Gene linked to greater risk of heart disease in type 2 diabetes
BOSTON -- New studies by an international team of scientists led by Joslin Diabetes Center have found variations in a gene that help explain why people with type 2 diabetes are at much greater risk for coronary artery disease, the leading cause of death for this group.
"We now have potential gene markers to help identify diabetes patients at increased risk for heart disease," said Alessandro Doria, M.D., Ph.D., Investigator in Joslin's Genetics and Epidemiology research section, Director of Joslin's Genetics Core and Assistant Professor of Medicine at Harvard Medical School. "This knowledge could potentially lead to drugs or other methods that affect this pathway, reducing risk of heart attack and stroke in these patients."
An estimated 18 million people in the United States have type 2 diabetes. People with diabetes are two to four times more likely to have cardiovascular disease, and are at increased risk for stroke, blindness, kidney disease and nerve damage.
In a two-part study published in the Oct. 1 edition of the British journal Human Molecular Genetics, Dr. Doria and his colleagues at Joslin and other research centers in the Northeast and researchers in Italy focused on a gene governing a protein called CD36. This protein is found in the membrane of several types of cells, including the walls of blood vessels.
Previous studies had shown that, among other functions, CD36 is involved in transporting free fatty acids into cells. It also is a scavenger of oxidized "bad" cholesterol LDL at the arterial wall. All are major players in contributing to atherosclerosis -- the dangerous buildup of plaque that can lead to partial or complete blockage of the artery, leading to heart attack or stroke.
In the first part of this study, the researchers mapped the structure of the CD36 gene, which consists of hundreds of nucleic acids strung together like beads on a spiral necklace. They were looking for variants in this sequence that are associated with increased risk of heart disease.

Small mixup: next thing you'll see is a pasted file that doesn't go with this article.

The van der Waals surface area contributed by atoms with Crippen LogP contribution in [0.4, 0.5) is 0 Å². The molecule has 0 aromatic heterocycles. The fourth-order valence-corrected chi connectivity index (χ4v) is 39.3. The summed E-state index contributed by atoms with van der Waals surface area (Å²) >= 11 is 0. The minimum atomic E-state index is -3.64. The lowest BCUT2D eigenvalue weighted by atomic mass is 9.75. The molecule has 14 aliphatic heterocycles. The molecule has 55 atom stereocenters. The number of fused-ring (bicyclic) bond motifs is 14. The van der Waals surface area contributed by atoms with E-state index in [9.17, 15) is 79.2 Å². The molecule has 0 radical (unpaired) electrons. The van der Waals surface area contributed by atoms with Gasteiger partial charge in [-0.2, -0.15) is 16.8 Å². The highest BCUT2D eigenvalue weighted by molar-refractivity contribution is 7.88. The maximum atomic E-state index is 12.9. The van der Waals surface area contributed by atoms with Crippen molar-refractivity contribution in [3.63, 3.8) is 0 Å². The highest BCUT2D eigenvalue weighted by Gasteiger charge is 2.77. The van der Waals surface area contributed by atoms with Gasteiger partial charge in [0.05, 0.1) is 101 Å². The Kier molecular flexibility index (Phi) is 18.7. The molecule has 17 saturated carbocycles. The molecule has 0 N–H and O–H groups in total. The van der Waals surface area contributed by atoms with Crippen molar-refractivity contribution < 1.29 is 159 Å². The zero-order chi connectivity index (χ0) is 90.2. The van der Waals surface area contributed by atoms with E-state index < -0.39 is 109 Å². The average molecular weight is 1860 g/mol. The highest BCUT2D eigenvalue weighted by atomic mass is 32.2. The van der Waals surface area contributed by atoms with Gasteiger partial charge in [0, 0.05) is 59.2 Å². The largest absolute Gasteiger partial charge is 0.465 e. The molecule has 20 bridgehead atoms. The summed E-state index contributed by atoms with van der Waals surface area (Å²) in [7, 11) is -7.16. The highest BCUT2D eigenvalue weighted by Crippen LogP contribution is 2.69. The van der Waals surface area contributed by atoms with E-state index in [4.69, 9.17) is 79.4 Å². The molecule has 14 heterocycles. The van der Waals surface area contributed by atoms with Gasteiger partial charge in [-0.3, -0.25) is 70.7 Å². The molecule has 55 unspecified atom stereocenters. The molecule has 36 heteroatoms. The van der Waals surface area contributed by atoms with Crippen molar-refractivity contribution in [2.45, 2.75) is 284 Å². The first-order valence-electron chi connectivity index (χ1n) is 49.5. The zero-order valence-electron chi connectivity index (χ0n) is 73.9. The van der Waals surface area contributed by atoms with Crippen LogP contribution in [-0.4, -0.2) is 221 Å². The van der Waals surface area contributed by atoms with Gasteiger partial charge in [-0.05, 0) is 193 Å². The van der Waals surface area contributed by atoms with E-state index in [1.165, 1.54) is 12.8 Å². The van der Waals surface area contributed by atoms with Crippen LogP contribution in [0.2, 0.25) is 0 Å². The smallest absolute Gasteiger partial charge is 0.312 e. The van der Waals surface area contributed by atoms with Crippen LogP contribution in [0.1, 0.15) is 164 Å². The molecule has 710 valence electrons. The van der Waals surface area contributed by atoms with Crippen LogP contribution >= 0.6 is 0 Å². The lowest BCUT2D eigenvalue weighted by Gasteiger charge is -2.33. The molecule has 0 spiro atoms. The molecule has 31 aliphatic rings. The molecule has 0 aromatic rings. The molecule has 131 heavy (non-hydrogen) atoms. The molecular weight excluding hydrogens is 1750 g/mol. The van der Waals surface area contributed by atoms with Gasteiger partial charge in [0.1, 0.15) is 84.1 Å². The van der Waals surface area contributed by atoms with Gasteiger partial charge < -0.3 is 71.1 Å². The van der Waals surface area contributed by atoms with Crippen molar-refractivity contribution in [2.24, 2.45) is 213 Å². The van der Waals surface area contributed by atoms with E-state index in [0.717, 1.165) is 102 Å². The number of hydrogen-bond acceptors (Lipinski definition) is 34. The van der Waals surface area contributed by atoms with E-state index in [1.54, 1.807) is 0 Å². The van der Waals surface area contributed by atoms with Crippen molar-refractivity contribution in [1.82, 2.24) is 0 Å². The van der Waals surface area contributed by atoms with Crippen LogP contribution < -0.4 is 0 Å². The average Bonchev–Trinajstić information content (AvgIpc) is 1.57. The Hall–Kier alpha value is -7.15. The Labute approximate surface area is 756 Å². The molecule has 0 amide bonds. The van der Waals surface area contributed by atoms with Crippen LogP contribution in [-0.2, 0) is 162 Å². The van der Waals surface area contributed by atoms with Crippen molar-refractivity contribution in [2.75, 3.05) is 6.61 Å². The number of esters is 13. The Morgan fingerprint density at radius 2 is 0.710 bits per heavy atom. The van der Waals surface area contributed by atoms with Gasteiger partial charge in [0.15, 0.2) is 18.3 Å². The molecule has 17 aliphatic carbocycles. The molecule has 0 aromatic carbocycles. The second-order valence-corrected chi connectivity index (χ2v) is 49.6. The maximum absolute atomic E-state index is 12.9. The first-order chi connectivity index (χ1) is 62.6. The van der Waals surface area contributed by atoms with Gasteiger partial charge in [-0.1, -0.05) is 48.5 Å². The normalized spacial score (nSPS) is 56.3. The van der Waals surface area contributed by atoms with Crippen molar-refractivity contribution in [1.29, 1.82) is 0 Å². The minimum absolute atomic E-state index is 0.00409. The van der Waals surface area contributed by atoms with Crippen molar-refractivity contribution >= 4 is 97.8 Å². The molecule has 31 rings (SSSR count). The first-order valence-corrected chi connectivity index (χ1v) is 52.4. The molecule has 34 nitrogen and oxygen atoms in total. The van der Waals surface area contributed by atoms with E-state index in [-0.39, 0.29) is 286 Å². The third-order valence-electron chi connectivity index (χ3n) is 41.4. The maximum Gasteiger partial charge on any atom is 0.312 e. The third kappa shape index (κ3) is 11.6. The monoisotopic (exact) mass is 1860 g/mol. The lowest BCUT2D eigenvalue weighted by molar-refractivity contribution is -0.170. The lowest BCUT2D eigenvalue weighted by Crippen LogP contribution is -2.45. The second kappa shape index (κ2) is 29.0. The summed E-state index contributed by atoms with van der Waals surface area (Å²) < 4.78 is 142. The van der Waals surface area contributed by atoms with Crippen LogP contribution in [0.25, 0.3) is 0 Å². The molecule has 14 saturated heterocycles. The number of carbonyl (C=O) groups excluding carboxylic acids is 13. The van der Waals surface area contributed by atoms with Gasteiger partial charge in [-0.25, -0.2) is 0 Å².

Studying 585 people who did not have diabetes, the researchers found five different CD36 variations that were associated with increased levels of free fatty acids and triglycerides. When all five variants were factored together, a strong link emerged -- the highest levels of fatty acids and triglycerides occurred in people with a specific variant combination.
Using this new knowledge as a basis for a second study, they studied 518 people in both the United States and Italy. All had type 2 diabetes. In addition, nearly half of these subjects also had heart disease, as shown by heart catheterization indicating more than 50 percent blockage of at least one coronary artery. The others did not have any visible heart disease.
The researchers mapped out each person's CD36 gene variations, then compared those results with the presence of known heart disease. Again, there was a strong link: People with that specific variant combination in the CD36 gene were 60 percent more likely to have heart disease.
"While this research is a significant starting point for assessing risk of heart disease, a constellation of factors are involved," said Dr. Doria. "But it is clear that in addition to high blood pressure, high cholesterol and environmental factors such as smoking, genes are important determinants of heart disease in people with type 2 diabetes."
An International Research Team
In addition to Dr. Doria, other Joslin researchers included Xiaowei Ma, M.D., and Wojciech Mlynarski, M.D. Other U.S. researchers included Michael T. Johnstone, M.D., and Ernest Gervino, Sc.D., of the Cardiology Division at Beth Israel Deaconess Medical Center, Boston; Richard W. Nesto, M.D., of the Heart and Vascular Center, Lahey Clinic, Burlington, MA; and Nada Abumrad, Ph.D., of the State University of New York, Stony Brook. Researchers from Italy included Vincenzo Trischitta, M.D., of the Scientific Institute 'Casa Sollievo della Sofferenza,' San Giovanni Rotondo; and Angelo Avogaro, M.D., of the University of Padova. The research was funded by the National Institutes of Health and the American Heart Association.
Source: Eurekalert & othersLast reviewed: By John M. Grohol, Psy.D. on 21 Feb 2009
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